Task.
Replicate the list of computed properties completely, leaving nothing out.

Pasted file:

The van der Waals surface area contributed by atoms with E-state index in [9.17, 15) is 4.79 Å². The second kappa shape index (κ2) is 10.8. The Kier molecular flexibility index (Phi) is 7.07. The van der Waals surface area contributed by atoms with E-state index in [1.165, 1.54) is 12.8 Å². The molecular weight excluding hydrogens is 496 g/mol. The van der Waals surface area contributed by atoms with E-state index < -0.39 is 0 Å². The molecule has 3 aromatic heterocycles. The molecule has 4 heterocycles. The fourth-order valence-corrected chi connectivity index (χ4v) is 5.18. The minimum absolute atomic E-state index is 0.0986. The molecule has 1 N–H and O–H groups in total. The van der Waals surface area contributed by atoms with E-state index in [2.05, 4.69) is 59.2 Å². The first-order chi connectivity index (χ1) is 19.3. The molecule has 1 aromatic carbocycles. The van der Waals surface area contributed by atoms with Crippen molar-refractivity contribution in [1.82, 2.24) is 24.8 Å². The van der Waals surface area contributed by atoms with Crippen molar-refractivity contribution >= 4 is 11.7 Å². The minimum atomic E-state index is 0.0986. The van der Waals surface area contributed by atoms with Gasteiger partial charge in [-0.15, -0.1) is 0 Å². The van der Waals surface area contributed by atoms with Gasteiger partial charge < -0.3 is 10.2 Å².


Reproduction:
The van der Waals surface area contributed by atoms with E-state index in [9.17, 15) is 4.79 Å². The second kappa shape index (κ2) is 10.8. The Kier molecular flexibility index (Phi) is 7.07. The van der Waals surface area contributed by atoms with E-state index in [1.165, 1.54) is 12.8 Å². The molecular weight excluding hydrogens is 496 g/mol. The van der Waals surface area contributed by atoms with E-state index < -0.39 is 0 Å². The molecule has 3 aromatic heterocycles. The molecule has 4 heterocycles. The fourth-order valence-corrected chi connectivity index (χ4v) is 5.18. The minimum absolute atomic E-state index is 0.0986. The molecule has 1 N–H and O–H groups in total. The van der Waals surface area contributed by atoms with E-state index in [2.05, 4.69) is 59.2 Å². The first-order chi connectivity index (χ1) is 19.3. The molecule has 1 aromatic carbocycles. The van der Waals surface area contributed by atoms with Crippen molar-refractivity contribution in [1.82, 2.24) is 24.8 Å². The van der Waals surface area contributed by atoms with Crippen molar-refractivity contribution >= 4 is 11.7 Å². The minimum atomic E-state index is 0.0986. The van der Waals surface area contributed by atoms with Gasteiger partial charge in [-0.15, -0.1) is 0 Å². The van der Waals surface area contributed by atoms with Gasteiger partial charge < -0.3 is 10.2 Å².